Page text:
Mr. Speaker, I have the honour to present two petitions today. One is signed by the people of Louis-Hébert, who are expressing their disapproval of the March 2012 decision by CIDA to drastically reduce funding for Development and Peace programs by $35 million.
    The petitioners are asking Parliament to commit to contributing 0.7% of GDP to international development and to restore funding to Development and Peace.

Experimental Lakes Area  

Mr. Denis Blanchette (Louis-Hébert, NDP):  
    Mr. Speaker, my second petition has to do with saving the infrastructure of the Experimental Lakes Area.

[English]

Motor Vehicle Safety  

Mr. Jamie Nicholls (Vaudreuil—Soulanges, NDP):  
    Mr. Speaker, I have a petition to present calling upon the Government of Canada to introduce a regulation under the Motor Vehicle Safety Act that requires side guards and to harmonize Canadian vehicle safety standards with ECE Regulation No. 73, which requires side guards.

[Translation]

Development and Peace  

Mr. Alain Giguère (Marc-Aurèle-Fortin, NDP):  
    Mr. Speaker, I am pleased to present a petition, in compliance with our rules, from 371 people from Marc-Aurèle-Fortin, who are calling on the government to maintain funding for Development and Peace, to ensure that this non-governmental organization can continue to do work around the world that promotes Canadian culture.

[English]

Health of Animals Act  

Mr. Alex Atamanenko (British Columbia Southern Interior, NDP):  
    Mr. Speaker, I have three petitions to present. The first petition has hundreds of signatures in support of my Bill C-322, which would prohibit the import or export of horses for slaughter for human consumption.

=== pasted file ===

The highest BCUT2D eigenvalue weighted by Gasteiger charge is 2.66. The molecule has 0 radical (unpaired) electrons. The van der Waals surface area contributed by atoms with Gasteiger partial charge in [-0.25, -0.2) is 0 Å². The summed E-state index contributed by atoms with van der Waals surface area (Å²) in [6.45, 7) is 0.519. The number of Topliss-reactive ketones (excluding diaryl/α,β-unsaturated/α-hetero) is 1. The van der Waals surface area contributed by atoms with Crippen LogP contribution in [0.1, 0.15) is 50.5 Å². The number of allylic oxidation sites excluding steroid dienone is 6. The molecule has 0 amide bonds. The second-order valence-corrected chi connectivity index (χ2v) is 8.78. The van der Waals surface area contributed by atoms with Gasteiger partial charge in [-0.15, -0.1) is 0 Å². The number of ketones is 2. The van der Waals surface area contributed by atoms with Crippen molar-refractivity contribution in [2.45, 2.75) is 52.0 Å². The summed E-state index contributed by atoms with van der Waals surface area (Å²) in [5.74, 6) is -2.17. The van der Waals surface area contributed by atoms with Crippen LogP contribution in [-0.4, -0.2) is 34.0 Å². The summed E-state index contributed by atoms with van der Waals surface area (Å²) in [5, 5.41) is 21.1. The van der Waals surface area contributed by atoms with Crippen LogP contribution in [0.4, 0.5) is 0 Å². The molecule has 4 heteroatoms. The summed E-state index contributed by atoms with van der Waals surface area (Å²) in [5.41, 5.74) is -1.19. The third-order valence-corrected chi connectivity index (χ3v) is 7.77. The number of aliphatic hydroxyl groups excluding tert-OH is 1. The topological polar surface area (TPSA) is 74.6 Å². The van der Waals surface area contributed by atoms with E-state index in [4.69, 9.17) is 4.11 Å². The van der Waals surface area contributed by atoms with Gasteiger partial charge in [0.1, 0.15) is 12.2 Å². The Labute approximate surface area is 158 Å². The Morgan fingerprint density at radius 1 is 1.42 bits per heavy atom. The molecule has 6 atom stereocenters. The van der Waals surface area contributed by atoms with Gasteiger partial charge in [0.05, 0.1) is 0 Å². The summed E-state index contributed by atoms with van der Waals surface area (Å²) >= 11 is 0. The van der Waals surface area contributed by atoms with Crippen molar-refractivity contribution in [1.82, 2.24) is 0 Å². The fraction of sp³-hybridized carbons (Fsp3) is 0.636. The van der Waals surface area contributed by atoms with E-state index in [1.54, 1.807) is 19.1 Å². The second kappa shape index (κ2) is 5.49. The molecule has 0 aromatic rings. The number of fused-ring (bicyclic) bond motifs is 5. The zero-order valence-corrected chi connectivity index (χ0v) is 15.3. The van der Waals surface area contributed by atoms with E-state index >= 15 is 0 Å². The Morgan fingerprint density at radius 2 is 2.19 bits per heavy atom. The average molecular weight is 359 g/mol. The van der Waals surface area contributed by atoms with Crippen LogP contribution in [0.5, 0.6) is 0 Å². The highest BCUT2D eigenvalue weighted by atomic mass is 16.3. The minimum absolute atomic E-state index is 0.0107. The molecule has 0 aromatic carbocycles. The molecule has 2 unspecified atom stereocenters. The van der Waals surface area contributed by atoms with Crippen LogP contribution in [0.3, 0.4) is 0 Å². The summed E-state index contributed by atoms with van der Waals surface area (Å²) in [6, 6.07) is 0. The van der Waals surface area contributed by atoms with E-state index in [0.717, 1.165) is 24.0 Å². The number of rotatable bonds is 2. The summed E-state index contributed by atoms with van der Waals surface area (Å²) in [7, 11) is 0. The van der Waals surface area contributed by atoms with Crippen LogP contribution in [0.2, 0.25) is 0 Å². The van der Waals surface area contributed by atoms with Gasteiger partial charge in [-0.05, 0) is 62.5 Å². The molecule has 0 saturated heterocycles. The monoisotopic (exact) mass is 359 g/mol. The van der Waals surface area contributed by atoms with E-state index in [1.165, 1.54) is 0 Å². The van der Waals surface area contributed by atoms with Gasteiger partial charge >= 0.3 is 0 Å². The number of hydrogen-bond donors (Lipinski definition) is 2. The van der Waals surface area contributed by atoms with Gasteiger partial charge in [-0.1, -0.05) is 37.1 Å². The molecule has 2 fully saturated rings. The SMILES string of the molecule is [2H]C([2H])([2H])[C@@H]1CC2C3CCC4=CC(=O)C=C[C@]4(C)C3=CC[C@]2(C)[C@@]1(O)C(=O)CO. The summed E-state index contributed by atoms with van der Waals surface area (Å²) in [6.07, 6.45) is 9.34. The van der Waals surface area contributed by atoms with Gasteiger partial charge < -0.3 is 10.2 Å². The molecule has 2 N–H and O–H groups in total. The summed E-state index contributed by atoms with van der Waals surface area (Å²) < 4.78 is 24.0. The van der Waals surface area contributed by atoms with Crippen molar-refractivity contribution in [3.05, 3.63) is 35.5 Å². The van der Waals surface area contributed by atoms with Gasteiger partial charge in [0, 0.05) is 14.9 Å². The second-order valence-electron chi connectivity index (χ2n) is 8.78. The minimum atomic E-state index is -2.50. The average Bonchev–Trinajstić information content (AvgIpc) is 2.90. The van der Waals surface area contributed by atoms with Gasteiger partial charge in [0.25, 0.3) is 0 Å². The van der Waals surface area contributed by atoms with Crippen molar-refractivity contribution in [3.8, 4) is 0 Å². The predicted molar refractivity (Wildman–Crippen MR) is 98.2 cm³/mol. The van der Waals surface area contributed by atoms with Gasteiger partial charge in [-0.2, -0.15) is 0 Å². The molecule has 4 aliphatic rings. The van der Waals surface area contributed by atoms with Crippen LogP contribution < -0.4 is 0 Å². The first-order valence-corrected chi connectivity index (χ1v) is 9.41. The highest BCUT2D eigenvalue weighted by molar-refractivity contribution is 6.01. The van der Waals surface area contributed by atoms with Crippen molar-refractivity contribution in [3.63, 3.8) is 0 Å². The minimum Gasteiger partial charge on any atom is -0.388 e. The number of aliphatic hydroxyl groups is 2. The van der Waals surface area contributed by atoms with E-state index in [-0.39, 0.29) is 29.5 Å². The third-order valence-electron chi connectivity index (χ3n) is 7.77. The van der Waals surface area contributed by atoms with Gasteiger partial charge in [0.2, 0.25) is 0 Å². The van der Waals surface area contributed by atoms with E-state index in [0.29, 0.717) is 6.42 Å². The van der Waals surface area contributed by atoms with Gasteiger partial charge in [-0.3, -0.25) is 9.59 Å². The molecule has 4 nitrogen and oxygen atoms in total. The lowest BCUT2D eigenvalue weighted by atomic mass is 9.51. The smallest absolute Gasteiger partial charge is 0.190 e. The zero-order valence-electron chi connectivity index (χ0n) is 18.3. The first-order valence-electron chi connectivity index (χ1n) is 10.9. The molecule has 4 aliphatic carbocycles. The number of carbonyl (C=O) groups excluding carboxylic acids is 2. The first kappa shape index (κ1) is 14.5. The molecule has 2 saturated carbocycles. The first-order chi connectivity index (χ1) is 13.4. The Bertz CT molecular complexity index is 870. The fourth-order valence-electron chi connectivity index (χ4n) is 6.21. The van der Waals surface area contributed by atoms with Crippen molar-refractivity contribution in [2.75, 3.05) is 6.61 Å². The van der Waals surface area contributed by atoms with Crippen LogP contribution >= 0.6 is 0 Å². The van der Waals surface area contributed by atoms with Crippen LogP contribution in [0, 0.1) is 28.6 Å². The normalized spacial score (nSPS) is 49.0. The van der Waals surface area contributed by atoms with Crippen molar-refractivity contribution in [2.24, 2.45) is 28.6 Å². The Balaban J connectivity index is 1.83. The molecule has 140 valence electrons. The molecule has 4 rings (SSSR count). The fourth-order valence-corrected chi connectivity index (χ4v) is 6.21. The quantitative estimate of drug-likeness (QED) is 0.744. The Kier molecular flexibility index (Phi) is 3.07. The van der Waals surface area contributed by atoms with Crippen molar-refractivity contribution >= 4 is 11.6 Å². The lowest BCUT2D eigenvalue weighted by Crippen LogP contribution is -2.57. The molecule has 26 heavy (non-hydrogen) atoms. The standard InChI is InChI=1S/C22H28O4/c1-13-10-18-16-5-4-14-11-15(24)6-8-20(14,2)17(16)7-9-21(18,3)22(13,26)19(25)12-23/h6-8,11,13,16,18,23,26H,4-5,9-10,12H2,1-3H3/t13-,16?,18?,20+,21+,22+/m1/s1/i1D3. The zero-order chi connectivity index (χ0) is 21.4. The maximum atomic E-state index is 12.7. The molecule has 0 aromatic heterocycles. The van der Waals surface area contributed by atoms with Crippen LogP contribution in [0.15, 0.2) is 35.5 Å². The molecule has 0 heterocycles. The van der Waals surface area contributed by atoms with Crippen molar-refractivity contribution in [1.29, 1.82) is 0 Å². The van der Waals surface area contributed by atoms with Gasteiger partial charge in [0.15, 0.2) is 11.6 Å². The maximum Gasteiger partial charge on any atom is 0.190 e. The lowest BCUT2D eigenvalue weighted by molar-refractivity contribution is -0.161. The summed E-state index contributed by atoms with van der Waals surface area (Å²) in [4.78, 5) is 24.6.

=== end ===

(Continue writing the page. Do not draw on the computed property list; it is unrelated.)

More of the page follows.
Fisheries Act  

Mr. Alex Atamanenko (British Columbia Southern Interior, NDP):  
    Mr. Speaker, the second petition calls on the House of Commons to adopt section 35(1) of the Fisheries Act and to keep it as it currently is to emphasize habitat protection.

The Environment  

Mr. Alex Atamanenko (British Columbia Southern Interior, NDP):  
    Mr. Speaker, the last petition calls for the House of Commons to undertake a countrywide consultation to review the federal environmental assessment process.

[Translation]

Public Transit  

Ms. Laurin Liu (Rivière-des-Mille-Îles, NDP):  
    Mr. Speaker, I am pleased to present a petition this afternoon from Canadians who are calling on the Government of Canada to adopt a national public transit strategy.

Road Safety  

Ms. Lysane Blanchette-Lamothe (Pierrefonds—Dollard, NDP):  
    Mr. Speaker, I will be brief. I am presenting a petition today calling on the government to introduce legislation on road safety and motorized vehicles to protect cyclists, motorcyclists and pedestrians in the case of accidents.

  (1545)  

[English]

Questions Passed as Orders for Returns

Mr. Tom Lukiwski (Parliamentary Secretary to the Leader of the Government in the House of Commons, CPC):  
    Mr. Speaker, if Questions Nos. 1020, 1024, 1025 and 1034 could be made orders for return, these returns would be tabled immediately.
    The Speaker: Is that agreed?
    Some hon. members: Agreed.

[Text]

Question No. 1020--
Hon. Gerry Byrne: